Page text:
The BBC's Rupert Wingfield-Hayes is travelling in a Volga car along the Volga river to take a snapshot of life in Vladimir Putin's Russia, as the presidential election looms. This is his fifth piece, from the city of Saratov.
If you've never been to Russia in deepest winter then your impression may be of a land of endless cold and darkness. And indeed it can sometimes feel like that. But not today.
The long journey to Saratov has its wintry charms
Today was wintertime Russia at its very best. I woke to crystal-clear skies and dazzling sunshine. On days like this Russia can look spectacularly beautiful. With the mercury down around minus 12C the countryside is transformed into a fairyland of ice and snow.
The freeze-dried birch trees stand out against the flawless sky like giant candyfloss.
The green pine trees look for all the world like they've been covered with large dollops of icing sugar. The snow under foot is deliciously hard and crunchy.
The city of Saratov is another unexpected surprise. Russian cities are, as a rule, unrelentingly horrible. The few historic neighbourhoods that weren't erased by Stalin, Khrushchev and Brezhnev are now being bulldozed by property developers.
But so far Saratov has escaped the ravages of communism and capitalism. Charming streets of Tsarist-era buildings line the west bank of Volga.
Down on the waterfront I found an excellent German restaurant with real German beer and sausage!
The Volga here is almost five kilometres (three miles) wide, and at this time of year covered in a metre of ice. The locals even take their cars out for a spin on it!
But my real object in coming to Saratov is not to enjoy the winter weather, it is to track down a group of Russian Bears. Not the four-legged, furry type. The big silver type, with propellers and wings. Just across the Volga from Saratov is Engels, home to Russia's strategic nuclear bomber force.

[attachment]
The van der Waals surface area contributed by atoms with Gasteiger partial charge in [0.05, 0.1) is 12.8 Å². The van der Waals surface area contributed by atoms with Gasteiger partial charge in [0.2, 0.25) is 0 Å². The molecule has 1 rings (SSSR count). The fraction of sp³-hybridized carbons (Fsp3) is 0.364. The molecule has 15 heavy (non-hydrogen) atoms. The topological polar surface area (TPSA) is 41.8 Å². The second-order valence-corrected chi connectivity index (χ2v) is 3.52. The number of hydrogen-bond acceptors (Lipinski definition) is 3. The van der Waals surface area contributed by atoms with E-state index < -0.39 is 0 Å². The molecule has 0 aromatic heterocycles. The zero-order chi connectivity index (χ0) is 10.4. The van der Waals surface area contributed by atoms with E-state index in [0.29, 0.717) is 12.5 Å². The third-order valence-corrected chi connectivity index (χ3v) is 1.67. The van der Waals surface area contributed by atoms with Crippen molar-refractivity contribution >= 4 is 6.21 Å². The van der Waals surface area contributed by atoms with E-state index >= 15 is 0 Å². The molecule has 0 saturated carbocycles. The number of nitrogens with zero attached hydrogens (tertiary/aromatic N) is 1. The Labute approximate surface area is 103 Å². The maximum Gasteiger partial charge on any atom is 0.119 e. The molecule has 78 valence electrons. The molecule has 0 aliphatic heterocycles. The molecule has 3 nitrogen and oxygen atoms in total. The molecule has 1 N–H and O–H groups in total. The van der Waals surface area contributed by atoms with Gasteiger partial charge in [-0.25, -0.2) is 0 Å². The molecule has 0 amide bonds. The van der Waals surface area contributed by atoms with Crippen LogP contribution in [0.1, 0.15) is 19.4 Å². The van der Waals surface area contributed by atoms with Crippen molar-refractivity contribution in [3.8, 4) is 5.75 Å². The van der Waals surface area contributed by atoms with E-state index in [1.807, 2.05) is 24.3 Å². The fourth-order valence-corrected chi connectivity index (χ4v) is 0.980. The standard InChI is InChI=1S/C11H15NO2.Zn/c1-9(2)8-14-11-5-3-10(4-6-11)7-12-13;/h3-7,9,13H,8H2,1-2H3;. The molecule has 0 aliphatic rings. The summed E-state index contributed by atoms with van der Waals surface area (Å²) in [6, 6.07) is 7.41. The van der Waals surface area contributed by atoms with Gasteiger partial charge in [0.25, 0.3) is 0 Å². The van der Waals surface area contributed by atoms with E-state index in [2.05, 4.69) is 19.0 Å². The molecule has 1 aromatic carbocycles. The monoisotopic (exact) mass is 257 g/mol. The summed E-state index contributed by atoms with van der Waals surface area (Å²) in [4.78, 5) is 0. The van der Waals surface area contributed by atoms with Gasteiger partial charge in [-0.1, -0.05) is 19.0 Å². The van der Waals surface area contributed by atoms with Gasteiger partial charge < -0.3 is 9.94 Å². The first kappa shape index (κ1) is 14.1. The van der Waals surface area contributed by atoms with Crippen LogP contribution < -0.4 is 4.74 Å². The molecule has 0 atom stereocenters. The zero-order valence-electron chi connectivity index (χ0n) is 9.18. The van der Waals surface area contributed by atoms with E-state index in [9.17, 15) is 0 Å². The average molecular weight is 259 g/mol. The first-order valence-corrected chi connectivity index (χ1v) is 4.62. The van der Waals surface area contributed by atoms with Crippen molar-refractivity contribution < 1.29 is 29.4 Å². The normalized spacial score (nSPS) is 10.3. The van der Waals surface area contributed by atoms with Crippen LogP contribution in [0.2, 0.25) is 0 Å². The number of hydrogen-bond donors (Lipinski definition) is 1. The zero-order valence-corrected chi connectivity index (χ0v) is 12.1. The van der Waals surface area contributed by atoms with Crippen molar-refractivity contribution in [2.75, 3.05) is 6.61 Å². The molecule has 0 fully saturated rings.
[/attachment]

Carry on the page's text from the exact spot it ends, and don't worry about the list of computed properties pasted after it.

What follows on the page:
For more than 15 years, since the end of the Cold War, Russia's fleet of strategic bombers (known in the West by their Nato codename "Bear") have been in hibernation.
But in the last six months the Tupolev Tu-95 Bears have been back on the prowl. The huge silver bombers have been repeatedly intercepted approaching the coasts of Scotland, Norway and Alaska. It's led some to talk of a new Cold War.
My first problem was locating the base. The old Cold War may be long over, but Engels airbase still doesn't appear on my Russian road map, or my satnav. When I finally did, the experience was distinctly unscary.
I've been on a couple of American airbases, and the overwhelming impression there is of money and muscle. They have the best of everything, and loads of it. Engels looks like it hasn't had a penny spent on it in 20 years.
The big silver Bears sit out on the edge of the runway exposed to the biting wind. Amid the decaying base they, at least, look in excellent condition. But there's no getting away from the fact that the Bears are now fairly vintage aircraft. They first started flying in the 1950s!
Sadly I wasn't allowed to fly in one of the silver beasts. "Foreigners are not allowed", I was told by my delightful defence ministry minder. "You might find out some Russian military secrets!" she told me with a wry smile.
Instead I was invited to dinner at the home of a squadron leader. Over vodka and caviar he described to me what the coast of Britain looks like from 10,500 metres (35,000ft), at two o'clock in the morning.
"The whole place is lit up like a Christmas tree," he said. "You people must have far too much money if you can afford to waste it like that".
We toasted the eternal friendship of the British and Russian peoples. I was awarded an honorary flying pin, and I stumbled back to my hotel feeling warm and fuzzy.
It certainly didn't feel like a new Cold War.
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